Today marks the beginning of the end of winter in Nepal. Taking place about 3 weeks after the tropical winter solstice, Maghe Sankranti is not only the first day of the 10th month of the Nepali calendar, but also a marker that the hardest of the winter days are over. While most celebrations in Nepal follow the lunar calendar, this is one that follows the path of the sun, as it moves towards the north, to bring an end to the cold winter days.
As with most festivals in our country, food plays a big part in this celebration too. The festival Maghi has a special significance for the Tharu community in the Terai, and is practiced with much aplomb in Kathmandu valley by the Newar community as well.
Special delicacies are enjoyed on this day: Til ko laddu (brown sesame seed fudge), Chakku (molasys), Ghee (clarified butter), and yams to warm up the soul. Prepared with love by most families, sesame seed delicacies are mixed with molasys to form a bitter sweet delight (black sesame ladoos); and white sesame seeds coating a sugary core. Boiled yams and tubers of sweet potato add a softer savoury layer to the the crunchy sugary goodness. Molasys is considered to give a lot of energy during cold days, and yams and sweet potatoes also help generate extra warmth in ones' body.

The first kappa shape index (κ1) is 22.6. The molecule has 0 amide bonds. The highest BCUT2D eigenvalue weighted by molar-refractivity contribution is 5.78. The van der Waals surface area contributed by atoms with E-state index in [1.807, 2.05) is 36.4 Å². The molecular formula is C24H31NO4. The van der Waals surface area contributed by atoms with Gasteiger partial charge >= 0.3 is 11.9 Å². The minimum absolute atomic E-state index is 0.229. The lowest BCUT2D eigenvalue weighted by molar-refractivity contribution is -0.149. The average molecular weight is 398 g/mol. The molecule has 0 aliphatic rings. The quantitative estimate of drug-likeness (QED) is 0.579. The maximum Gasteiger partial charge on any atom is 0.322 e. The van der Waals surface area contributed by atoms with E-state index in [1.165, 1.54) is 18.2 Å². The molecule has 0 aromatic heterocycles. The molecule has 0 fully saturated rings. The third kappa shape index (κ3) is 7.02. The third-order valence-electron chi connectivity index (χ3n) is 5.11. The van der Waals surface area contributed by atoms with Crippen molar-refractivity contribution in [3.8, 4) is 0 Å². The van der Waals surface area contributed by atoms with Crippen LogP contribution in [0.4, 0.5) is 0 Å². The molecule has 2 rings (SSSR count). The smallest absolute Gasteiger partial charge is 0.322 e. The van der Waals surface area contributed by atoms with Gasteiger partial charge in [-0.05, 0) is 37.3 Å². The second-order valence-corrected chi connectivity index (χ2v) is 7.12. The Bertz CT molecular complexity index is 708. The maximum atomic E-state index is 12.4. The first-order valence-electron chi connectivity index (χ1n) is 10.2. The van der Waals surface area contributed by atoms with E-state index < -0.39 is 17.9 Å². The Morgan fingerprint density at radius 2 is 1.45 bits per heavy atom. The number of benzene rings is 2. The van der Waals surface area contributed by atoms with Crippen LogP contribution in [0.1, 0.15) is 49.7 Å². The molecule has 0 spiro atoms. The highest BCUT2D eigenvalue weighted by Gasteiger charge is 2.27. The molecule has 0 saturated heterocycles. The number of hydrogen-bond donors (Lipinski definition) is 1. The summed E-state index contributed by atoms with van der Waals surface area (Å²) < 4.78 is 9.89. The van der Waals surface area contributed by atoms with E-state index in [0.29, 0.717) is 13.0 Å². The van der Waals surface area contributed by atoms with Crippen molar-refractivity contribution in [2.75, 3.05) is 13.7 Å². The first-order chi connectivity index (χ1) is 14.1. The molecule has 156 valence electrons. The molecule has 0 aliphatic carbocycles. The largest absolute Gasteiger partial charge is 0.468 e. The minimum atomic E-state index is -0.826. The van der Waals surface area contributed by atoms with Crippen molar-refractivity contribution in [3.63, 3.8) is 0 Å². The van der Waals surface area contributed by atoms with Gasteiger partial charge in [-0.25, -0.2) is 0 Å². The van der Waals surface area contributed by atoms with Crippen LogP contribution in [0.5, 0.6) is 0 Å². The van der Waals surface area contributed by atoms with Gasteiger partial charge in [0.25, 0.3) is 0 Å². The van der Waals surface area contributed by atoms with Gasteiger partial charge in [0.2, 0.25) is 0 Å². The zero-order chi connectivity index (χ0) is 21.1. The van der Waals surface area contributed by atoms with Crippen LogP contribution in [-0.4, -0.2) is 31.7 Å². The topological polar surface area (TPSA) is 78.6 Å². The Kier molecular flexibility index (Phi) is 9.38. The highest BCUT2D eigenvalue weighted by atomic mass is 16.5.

The practice of celebrating Maghe Sankranti goes back to an old folklore about a merchant of Bhaktapur. The story passed down from generation to generation commemorates that a merchant of Bhaktapur was selling alot of sesame, but his stock never ran out. He curiously searched for clues to see how this was possible. Cleaning his stock pile he found the Idol of Lord Vishnu down beneath the pile of seeds. Since then, the idol is worshipped as Til-Madhav idol and it is believed till date that worshipping this idol will bring supply of food, prosperity and wealth.
Maghe Sankranti brings families together to enjoy good food while sitting in the sun, which is believed to provide extra nourishment & energy to get everyone through the rest of the winter months.